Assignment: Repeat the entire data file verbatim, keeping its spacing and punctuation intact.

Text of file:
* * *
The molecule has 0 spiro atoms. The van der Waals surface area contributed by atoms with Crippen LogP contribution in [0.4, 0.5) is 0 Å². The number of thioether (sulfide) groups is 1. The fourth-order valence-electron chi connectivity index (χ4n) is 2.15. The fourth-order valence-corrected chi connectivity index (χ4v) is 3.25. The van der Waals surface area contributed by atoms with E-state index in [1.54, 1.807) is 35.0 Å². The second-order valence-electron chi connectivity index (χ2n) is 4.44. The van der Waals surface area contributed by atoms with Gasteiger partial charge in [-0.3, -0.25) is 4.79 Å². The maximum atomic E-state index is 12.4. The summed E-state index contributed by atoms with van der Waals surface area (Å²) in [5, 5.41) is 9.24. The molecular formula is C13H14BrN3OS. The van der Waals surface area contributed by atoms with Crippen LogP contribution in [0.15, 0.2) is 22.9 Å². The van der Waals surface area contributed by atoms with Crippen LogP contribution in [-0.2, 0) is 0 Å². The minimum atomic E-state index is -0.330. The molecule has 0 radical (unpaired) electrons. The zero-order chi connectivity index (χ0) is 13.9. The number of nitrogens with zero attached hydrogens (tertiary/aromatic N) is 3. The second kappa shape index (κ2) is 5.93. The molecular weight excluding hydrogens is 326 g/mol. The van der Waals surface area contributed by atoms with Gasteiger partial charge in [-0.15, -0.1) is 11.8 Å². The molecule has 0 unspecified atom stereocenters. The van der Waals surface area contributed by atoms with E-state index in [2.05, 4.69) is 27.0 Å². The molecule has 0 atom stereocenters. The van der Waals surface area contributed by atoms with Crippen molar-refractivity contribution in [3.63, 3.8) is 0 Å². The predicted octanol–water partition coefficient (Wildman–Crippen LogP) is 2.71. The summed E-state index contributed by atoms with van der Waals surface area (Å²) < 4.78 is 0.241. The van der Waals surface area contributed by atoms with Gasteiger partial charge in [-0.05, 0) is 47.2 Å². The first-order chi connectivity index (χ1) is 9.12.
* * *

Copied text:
The molecule has 0 spiro atoms. The van der Waals surface area contributed by atoms with Crippen LogP contribution in [0.4, 0.5) is 0 Å². The number of thioether (sulfide) groups is 1. The fourth-order valence-electron chi connectivity index (χ4n) is 2.15. The fourth-order valence-corrected chi connectivity index (χ4v) is 3.25. The van der Waals surface area contributed by atoms with E-state index in [1.54, 1.807) is 35.0 Å². The second-order valence-electron chi connectivity index (χ2n) is 4.44. The van der Waals surface area contributed by atoms with Gasteiger partial charge in [-0.3, -0.25) is 4.79 Å². The maximum atomic E-state index is 12.4. The summed E-state index contributed by atoms with van der Waals surface area (Å²) in [5, 5.41) is 9.24. The molecular formula is C13H14BrN3OS. The van der Waals surface area contributed by atoms with Crippen LogP contribution in [0.15, 0.2) is 22.9 Å². The van der Waals surface area contributed by atoms with Crippen LogP contribution in [-0.2, 0) is 0 Å². The minimum atomic E-state index is -0.330. The molecule has 0 radical (unpaired) electrons. The zero-order chi connectivity index (χ0) is 13.9. The number of nitrogens with zero attached hydrogens (tertiary/aromatic N) is 3. The second kappa shape index (κ2) is 5.93. The molecular weight excluding hydrogens is 326 g/mol. The van der Waals surface area contributed by atoms with Gasteiger partial charge in [-0.15, -0.1) is 11.8 Å². The molecule has 0 unspecified atom stereocenters. The van der Waals surface area contributed by atoms with E-state index in [2.05, 4.69) is 27.0 Å². The molecule has 0 atom stereocenters. The van der Waals surface area contributed by atoms with Crippen molar-refractivity contribution in [3.63, 3.8) is 0 Å². The predicted octanol–water partition coefficient (Wildman–Crippen LogP) is 2.71. The summed E-state index contributed by atoms with van der Waals surface area (Å²) < 4.78 is 0.241. The van der Waals surface area contributed by atoms with Gasteiger partial charge in [-0.05, 0) is 47.2 Å². The first-order chi connectivity index (χ1) is 9.12.